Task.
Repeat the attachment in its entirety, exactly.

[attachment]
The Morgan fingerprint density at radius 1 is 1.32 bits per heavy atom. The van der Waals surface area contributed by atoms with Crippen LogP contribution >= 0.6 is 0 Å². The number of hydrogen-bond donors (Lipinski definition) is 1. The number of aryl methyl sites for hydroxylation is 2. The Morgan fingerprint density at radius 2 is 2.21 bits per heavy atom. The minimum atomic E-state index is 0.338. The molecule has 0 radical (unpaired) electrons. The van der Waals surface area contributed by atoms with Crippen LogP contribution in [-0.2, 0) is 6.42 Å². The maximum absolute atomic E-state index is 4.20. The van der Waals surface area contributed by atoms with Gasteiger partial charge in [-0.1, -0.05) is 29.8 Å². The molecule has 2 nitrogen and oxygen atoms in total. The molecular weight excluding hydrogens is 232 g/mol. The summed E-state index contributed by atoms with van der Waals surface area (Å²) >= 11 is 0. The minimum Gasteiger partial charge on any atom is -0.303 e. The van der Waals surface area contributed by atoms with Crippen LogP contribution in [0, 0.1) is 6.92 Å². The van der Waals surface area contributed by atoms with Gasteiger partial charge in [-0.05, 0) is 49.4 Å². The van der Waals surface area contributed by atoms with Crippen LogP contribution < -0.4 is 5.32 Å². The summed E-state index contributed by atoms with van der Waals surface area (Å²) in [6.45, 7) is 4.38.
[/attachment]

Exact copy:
The Morgan fingerprint density at radius 1 is 1.32 bits per heavy atom. The van der Waals surface area contributed by atoms with Crippen LogP contribution >= 0.6 is 0 Å². The number of hydrogen-bond donors (Lipinski definition) is 1. The number of aryl methyl sites for hydroxylation is 2. The Morgan fingerprint density at radius 2 is 2.21 bits per heavy atom. The minimum atomic E-state index is 0.338. The molecule has 0 radical (unpaired) electrons. The van der Waals surface area contributed by atoms with Crippen LogP contribution in [-0.2, 0) is 6.42 Å². The maximum absolute atomic E-state index is 4.20. The van der Waals surface area contributed by atoms with Gasteiger partial charge in [-0.1, -0.05) is 29.8 Å². The molecule has 2 nitrogen and oxygen atoms in total. The molecular weight excluding hydrogens is 232 g/mol. The summed E-state index contributed by atoms with van der Waals surface area (Å²) >= 11 is 0. The minimum Gasteiger partial charge on any atom is -0.303 e. The van der Waals surface area contributed by atoms with Crippen LogP contribution in [0, 0.1) is 6.92 Å². The van der Waals surface area contributed by atoms with Gasteiger partial charge in [-0.05, 0) is 49.4 Å². The van der Waals surface area contributed by atoms with Crippen LogP contribution < -0.4 is 5.32 Å². The summed E-state index contributed by atoms with van der Waals surface area (Å²) in [6.45, 7) is 4.38.